Origin of micrometer-sized impact diamonds in ureilites by catalytic growth involving Fe-Ni-silicide: the example of Kenna meteorite

1Anna Barbaro,1Maria Chiara Domeneghetti,2,3Konstantin D.Litasov,4Ludovic Ferrière,4Lidia Pittarello,5Oliver Christ,5Sofia Lorenzon,1Matteo Alvaro,5,6Fabrizio Nestola
Geochimica et Cosmochimica Acta (in Press) Link to Article [https://doi.org/10.1016/j.gca.2021.06.022]
1Dipartimento di Scienze della Terra e dell’Ambiente, Università degli Studi di Pavia, Via Ferrata 1, I-27100, Pavia, Italy
2Vereshchagin Institute for High Pressure Physics RAS, Troitsk, Moscow, 108840, Russia
3Fersman Mineralogical Museum RAS, Moscow, 115162, Russia
4Natural History Museum, Department of Mineralogy and Petrography, Burgring 7, 1010 Vienna, Austria
5Dipartimento di Geoscienze, Università degli Studi di Padova, Via G. Gradenigo 6, I-35131 Padova, Italy
6Geoscience Institute, Goethe-University Frankfurt, Altenhöferalee 1, 60323 Frankfurt, Germany
Copyright Elsevier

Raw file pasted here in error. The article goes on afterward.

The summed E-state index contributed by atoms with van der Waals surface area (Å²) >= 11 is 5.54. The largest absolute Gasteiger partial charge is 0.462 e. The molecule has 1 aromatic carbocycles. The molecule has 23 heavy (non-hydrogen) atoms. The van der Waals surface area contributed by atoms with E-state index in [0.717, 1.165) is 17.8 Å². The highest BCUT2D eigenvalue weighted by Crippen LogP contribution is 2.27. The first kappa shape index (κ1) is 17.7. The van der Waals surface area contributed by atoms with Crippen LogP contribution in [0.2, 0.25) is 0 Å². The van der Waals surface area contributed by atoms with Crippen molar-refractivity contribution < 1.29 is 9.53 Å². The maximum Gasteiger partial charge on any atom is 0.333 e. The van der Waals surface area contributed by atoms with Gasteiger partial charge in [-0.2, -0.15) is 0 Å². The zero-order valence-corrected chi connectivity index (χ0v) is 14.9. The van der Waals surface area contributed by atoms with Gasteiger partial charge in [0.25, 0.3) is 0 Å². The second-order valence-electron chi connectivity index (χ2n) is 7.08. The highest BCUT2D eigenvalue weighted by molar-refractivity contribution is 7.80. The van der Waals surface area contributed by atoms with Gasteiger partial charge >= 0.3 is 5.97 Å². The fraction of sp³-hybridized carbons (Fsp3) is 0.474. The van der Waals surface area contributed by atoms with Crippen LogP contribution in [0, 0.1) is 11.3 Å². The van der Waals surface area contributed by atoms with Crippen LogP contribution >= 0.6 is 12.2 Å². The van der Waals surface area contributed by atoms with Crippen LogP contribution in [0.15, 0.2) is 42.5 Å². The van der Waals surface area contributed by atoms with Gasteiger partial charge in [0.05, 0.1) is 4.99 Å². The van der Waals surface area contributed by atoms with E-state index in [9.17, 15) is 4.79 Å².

The occurrence of shock-induced diamonds in ureilite meteorites is common and is used to constrain the history of the ureilite parent bodies. We have investigated a fragment of the Kenna ureilite by micro-X-ray diffraction, micro-Raman spectroscopy and scanning electron microscopy to characterize its carbon phases. In addition to olivine and pigeonite, within the carbon-bearing areas, we identified microdiamonds (up to about 10 μm in size), nanographite and magnetite. The shock features observed in the silicate minerals and the presence of microdiamonds and nanographite indicate that Kenna underwent a shock event with a peak pressure of at least 15 GPa. Temperatures estimated using a graphite geothermometer are close to 1180 °C. Thus, Kenna is a medium-shocked ureilite, yet it contains microdiamonds, which are typically found in highly shocked carbon-bearing meteorites, instead of the more common nanodiamonds. This can be explained by a relatively long shock event duration (in the order of 4-5 seconds) and/or by the catalytic effect of Fe-Ni alloys known to favour the crystallization of diamonds. For the first time in a ureilite, carletonmooreite with formula Ni3Si and grain size near 4-7 nm, was found. The presence of nanocrystalline carletonmooreite provides further evidence to support the hypothesis of the catalytic involvement of Fe-Ni bearing phases into the growth process of diamond from graphite during shock events in the ureilite parent body, enabling the formation of micrometer-sized diamond crystals.


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